From the Taj Mahal and Parthenon to the Space Needle and the Louvre, the world is rife with iconic buildings that serve as endless inspiration in architectural visualization. But, what takes a building from merely impressive to iconic? Innovation, of course, plays a major role. Architect Patrik Schumacher says great architecture necessitates the “compelling application of new ideas, and buildings that are considered iconic often possess a ground-breaking aspect, something that had not been seen before”. Yet, although innovation is important, it isn’t everything. A number of other design qualities go into bringing buildings to legendary status.
Nature has been a key source of inspiration in architecture and rendering for years. Biomimicry, in particular, is the term given to building designs that mimic nature in both principle and form. In addition to looking for solutions found in nature to solve human challenges, biomimicry also aims to understand the underlying principles shaping the form – rather than just superficially blanket copying the form. Stunning examples of biomimicry can be seen all over the world. For example, the Quadracci Pavilion at the Milwaukee Art Museum is a gorgeous sculptural building that embraces the principles of biomimicry. Designed by Santiago Calatrava, a Spanish architect, the pavilion features the Burke Brise Soleil: a striking, movable sunscreen with an open and closing mechanism that resembles the wings of a bird about to take flight.
There’s also the Eastgate Center in Zimbabwe: a shopping mall and office building. Designed by architect Mick Pearce, along with Arup engineers, the Eastgate Center mimics the design of a termite mound. Specifically, the building’s natural cooling system is inspired by the refined strategy termites use to regulate the temperature inside their mounds. In the Eastgate Center, air flows into the building via the lower floors, and exits through the chimneys. This is an energy-efficient system that cuts energy consumption by 10%.
Moreover, the natural world can also be incorporated into the building’s interior design. For example, indoor trees are a growing trend. Not only do indoor trees inject life, color, and texture into any room, but they also offer proven health benefits. For example, 42 studies found merely being in the presence of indoor plants improves both mental and physical health. In particular, it can improve focus, memory recall, and pain tolerance, as well as lower stress levels. Ficus Ginseng, in particular, is a popular indoor tree. Not only is it a low-maintenance plant, but the Ficus Ginseng also looks beautiful with its sculptural, fat trunk with exposed roots. In fact, this attractive plant can pass for a work of art itself. Alternatively, Weeping Fig is an elegant indoor tree with a light gray trunk, slim branches, and glossy, dark green leaves. Weeping Fig is fast growing and lasts a particularly long time – between 20 to 50 years.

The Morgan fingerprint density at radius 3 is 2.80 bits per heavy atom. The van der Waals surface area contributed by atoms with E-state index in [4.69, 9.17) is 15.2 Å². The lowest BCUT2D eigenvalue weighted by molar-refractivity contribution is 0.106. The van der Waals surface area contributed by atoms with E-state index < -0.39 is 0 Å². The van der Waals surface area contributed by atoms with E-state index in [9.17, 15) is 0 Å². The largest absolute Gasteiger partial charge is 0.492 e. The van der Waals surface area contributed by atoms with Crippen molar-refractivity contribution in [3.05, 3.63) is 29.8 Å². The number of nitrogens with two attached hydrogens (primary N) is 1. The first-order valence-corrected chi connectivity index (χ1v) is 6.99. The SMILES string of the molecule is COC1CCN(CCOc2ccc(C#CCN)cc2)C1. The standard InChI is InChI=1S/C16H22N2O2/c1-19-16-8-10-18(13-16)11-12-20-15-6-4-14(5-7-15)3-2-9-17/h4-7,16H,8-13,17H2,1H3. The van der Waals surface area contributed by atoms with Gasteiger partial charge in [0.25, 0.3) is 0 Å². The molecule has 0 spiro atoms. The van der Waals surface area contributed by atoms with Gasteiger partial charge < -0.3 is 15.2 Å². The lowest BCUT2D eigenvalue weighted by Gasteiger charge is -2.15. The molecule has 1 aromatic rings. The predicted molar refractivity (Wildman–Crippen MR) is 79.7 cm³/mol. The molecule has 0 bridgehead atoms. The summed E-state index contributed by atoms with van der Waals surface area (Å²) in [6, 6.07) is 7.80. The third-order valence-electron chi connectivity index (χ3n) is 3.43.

A striking silhouette is the defining feature of many iconic buildings across the world – in fact, it’s typically thought the most recognizable buildings can be traced across a page with a single line. It’s worth noting some silhouettes – such as the Chrysler Building and the Empire State Building in New York City – are initially unique, but are copied liberally, and therefore become evermore commonplace over time. The Sydney Opera House, in particular, is a great example of a striking silhouette. Designed by Danish architect Jørn Utzon, the Sydney Opera House features a roof composed of several huge interlocking vaulted shells, each of which is described as “a geometric and engineering wonder”. A team of engineers worked on the roof’s design for three years with the help of a 3D computer program, followed by seven years of construction.
“Creativity takes courage” as artist Henri Matisse famously once declared – a sentiment architects and renderers recognize all too well. Only by boldly breaking away from convention can a truly iconic building be designed. For example, Fallingwater is a famous private residential home designed in 1935 by Frank Lloyd Wright for the Kaufmann family. Fallingwater is described as “a masterpiece of Wright's theories on organic architecture, which sought to integrate humans, architecture, and nature together so that each one would be improved by the relationship”. While the Kaufmann’s expected Wright to design the home next to the waterfall on their land, he actually placed it right on top of the water to “bring the fall’s into the family’s everyday life”. The result is a unique moment of architectural drama that embraces the natural landscape, simultaneously drawing attention to the free flowing water, while also respecting its space.
Iconic architecture is timeless and serves as ample inspiration for visualization projects. Biomimicry, striking silhouettes, and breaking from convention are just some key lessons to incorporate into your future work.